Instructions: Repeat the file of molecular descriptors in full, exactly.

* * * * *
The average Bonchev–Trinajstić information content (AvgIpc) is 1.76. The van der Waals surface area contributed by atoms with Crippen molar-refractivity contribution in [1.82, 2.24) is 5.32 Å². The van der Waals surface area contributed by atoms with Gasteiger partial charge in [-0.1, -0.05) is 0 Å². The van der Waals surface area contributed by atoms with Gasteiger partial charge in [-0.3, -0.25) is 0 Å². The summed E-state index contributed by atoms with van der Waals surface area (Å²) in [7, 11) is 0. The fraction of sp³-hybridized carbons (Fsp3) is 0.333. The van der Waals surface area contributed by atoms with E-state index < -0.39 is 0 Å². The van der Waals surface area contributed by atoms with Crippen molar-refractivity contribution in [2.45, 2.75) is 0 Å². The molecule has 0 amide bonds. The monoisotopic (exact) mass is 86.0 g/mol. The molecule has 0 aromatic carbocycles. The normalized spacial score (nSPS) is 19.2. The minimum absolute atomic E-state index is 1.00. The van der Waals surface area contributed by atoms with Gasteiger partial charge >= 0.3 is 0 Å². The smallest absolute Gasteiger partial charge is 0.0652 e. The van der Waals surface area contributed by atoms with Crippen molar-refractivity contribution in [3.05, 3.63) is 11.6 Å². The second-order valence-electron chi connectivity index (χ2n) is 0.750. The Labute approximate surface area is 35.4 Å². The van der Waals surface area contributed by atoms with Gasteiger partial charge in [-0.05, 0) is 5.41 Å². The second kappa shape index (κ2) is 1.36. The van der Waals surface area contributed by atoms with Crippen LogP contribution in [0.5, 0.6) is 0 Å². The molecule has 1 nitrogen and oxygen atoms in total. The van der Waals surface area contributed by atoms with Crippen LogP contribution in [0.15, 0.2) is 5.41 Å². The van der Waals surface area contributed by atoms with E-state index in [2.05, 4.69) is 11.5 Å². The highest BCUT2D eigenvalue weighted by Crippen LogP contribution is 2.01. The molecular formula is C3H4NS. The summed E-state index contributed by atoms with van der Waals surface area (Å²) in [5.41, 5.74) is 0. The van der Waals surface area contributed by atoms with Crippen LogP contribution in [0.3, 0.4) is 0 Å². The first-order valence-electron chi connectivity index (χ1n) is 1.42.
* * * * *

The average Bonchev–Trinajstić information content (AvgIpc) is 1.76. The van der Waals surface area contributed by atoms with Crippen molar-refractivity contribution in [1.82, 2.24) is 5.32 Å². The van der Waals surface area contributed by atoms with Gasteiger partial charge in [-0.1, -0.05) is 0 Å². The van der Waals surface area contributed by atoms with Gasteiger partial charge in [-0.3, -0.25) is 0 Å². The summed E-state index contributed by atoms with van der Waals surface area (Å²) in [7, 11) is 0. The fraction of sp³-hybridized carbons (Fsp3) is 0.333. The van der Waals surface area contributed by atoms with E-state index < -0.39 is 0 Å². The van der Waals surface area contributed by atoms with Crippen molar-refractivity contribution in [2.45, 2.75) is 0 Å². The molecule has 0 amide bonds. The monoisotopic (exact) mass is 86.0 g/mol. The molecule has 0 aromatic carbocycles. The normalized spacial score (nSPS) is 19.2. The minimum absolute atomic E-state index is 1.00. The van der Waals surface area contributed by atoms with Gasteiger partial charge >= 0.3 is 0 Å². The smallest absolute Gasteiger partial charge is 0.0652 e. The van der Waals surface area contributed by atoms with Crippen molar-refractivity contribution in [3.05, 3.63) is 11.6 Å². The second-order valence-electron chi connectivity index (χ2n) is 0.750. The Labute approximate surface area is 35.4 Å². The van der Waals surface area contributed by atoms with Gasteiger partial charge in [-0.05, 0) is 5.41 Å². The second kappa shape index (κ2) is 1.36. The van der Waals surface area contributed by atoms with Crippen LogP contribution in [0.5, 0.6) is 0 Å². The molecule has 1 nitrogen and oxygen atoms in total. The van der Waals surface area contributed by atoms with Crippen LogP contribution in [0.15, 0.2) is 5.41 Å². The van der Waals surface area contributed by atoms with E-state index in [2.05, 4.69) is 11.5 Å². The highest BCUT2D eigenvalue weighted by Crippen LogP contribution is 2.01. The molecular formula is C3H4NS. The summed E-state index contributed by atoms with van der Waals surface area (Å²) in [5.41, 5.74) is 0. The van der Waals surface area contributed by atoms with Crippen LogP contribution in [0.3, 0.4) is 0 Å². The first-order valence-electron chi connectivity index (χ1n) is 1.42.